The primary goal of public health is to influence and motivate man's behavior. Before anyone can be motivated in doing what you want him to do, that person has to be influenced by the public health worker attempting it. And in this I believe our staff has been immensely successful. The migrants consider them their friends. They consider our clinic, their own clinic, to which they look forward to coming back the following winter.

This change that we are now seeing in many of our migrants has taken time, and it has not come easily. It has taken a continuous and persistent effort by our staff patiently working with the same families every year, after they get back home, and the migrant is responding.

He has not only found out that there is a health program that takes care of him and his family, but he knows that wherever he goes, this health department will insure that there is a proper followup for conditions requiring repeated medical attention.

One of the most encouraging things of all is that the migrant is now beginning to take responsibility for learning and applying better homemaking an personal health practices.

To be sure, the Laredo migrant is the unpardonable frustration of many a sociologist who contends that all Mexican-Americans would rather see a "curandero," or healer, than a medical doctor, and that they all believe in witchcraft, which is a lot of nonsense.

Witchcraft does exist, but to a very small extent. The curandero bit stems from their background. Most are descendants of people who came from the rural areas of Mexico, where there were few doctors, so some had to learn what do to in emergencies and rely on folk medicine.

Many still rely on folk medicines, when they cannot afford a doctor, but this does not cure their children or themselves when they really get sick. Folk medicines are not antibiotics-and many of them have now seen the effects of antibiotics. And they are seeing now that their children do not have to die when they get sick-even from serious illness and even when they are following the crops.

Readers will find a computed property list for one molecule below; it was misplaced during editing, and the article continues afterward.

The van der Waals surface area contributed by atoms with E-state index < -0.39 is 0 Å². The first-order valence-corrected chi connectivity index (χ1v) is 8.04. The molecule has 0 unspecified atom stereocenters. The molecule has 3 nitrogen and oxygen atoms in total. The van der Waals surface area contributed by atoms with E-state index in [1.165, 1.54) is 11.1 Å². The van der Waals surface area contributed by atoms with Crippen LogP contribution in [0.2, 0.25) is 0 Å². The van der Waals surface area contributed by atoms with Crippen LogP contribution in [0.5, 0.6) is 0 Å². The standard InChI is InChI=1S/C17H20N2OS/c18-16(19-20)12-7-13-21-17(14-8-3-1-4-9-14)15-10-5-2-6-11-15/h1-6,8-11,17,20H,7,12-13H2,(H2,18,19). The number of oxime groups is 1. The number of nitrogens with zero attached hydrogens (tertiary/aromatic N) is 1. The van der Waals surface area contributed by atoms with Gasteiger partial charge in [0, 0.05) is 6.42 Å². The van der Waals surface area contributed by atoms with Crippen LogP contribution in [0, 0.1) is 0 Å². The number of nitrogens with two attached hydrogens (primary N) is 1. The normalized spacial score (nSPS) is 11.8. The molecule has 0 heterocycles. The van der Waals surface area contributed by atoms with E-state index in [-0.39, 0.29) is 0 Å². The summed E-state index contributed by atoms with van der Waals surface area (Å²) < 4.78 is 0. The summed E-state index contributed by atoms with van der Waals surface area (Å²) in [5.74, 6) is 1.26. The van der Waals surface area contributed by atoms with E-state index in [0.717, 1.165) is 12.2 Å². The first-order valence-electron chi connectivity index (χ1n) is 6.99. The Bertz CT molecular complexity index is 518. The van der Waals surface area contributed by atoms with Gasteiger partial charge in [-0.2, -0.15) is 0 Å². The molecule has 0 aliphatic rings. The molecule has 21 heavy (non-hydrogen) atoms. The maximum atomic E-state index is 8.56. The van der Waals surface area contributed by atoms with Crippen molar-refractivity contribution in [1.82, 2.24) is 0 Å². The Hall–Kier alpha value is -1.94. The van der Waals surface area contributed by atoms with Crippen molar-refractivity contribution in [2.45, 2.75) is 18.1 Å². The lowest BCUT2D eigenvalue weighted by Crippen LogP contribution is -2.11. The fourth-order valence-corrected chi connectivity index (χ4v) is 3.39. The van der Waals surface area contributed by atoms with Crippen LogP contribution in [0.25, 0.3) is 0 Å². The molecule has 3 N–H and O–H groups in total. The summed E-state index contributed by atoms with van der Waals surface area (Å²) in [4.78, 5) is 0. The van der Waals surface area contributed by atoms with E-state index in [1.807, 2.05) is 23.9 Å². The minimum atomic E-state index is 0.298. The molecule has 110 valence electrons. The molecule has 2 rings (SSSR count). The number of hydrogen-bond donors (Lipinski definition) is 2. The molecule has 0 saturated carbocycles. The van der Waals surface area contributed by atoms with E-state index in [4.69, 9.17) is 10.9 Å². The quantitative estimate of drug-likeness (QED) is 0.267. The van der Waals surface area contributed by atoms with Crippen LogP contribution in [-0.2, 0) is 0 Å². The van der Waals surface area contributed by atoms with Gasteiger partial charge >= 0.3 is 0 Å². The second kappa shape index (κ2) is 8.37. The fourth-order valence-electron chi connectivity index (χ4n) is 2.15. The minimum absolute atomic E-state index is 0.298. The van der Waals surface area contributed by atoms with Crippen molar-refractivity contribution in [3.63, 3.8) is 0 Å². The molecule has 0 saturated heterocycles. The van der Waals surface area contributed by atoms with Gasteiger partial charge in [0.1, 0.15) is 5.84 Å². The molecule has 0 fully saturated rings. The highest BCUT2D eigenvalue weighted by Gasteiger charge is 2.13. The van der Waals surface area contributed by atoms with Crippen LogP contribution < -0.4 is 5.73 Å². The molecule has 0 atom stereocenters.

Just how much they believe in antibiotics, and in coming to see a medical doctor when one is available to them, physically and economically, is shown by the number of them that have attended our clinics since the program started.

Handout No. 2 shows a 3-year period, from 1964 to November 1967. We did not add a family health clinic until the second year of our grant, so data on migrants was not kept before. They have always been seen in our health department clinic, though not in such numbers.

Since 1964, 4,921 migrant persons have attended our general medical clinic. This clinic is financed mostly by local and State funds. Only 15 percent of the cost of the clinic is financed by the migrant health grant. Yet almost 30 percent of the people seen there are migrants.

Our migrant immunization clinic, staffed by our migrant health program nurses, has had 21,771 clinical visits in this period. Our tuberculosis control program, financed by other than migrant grant funds, has taken 1,469 X-rays of migrants during this time, though

the health educator, financed by the migrant program, has played a big hand in this.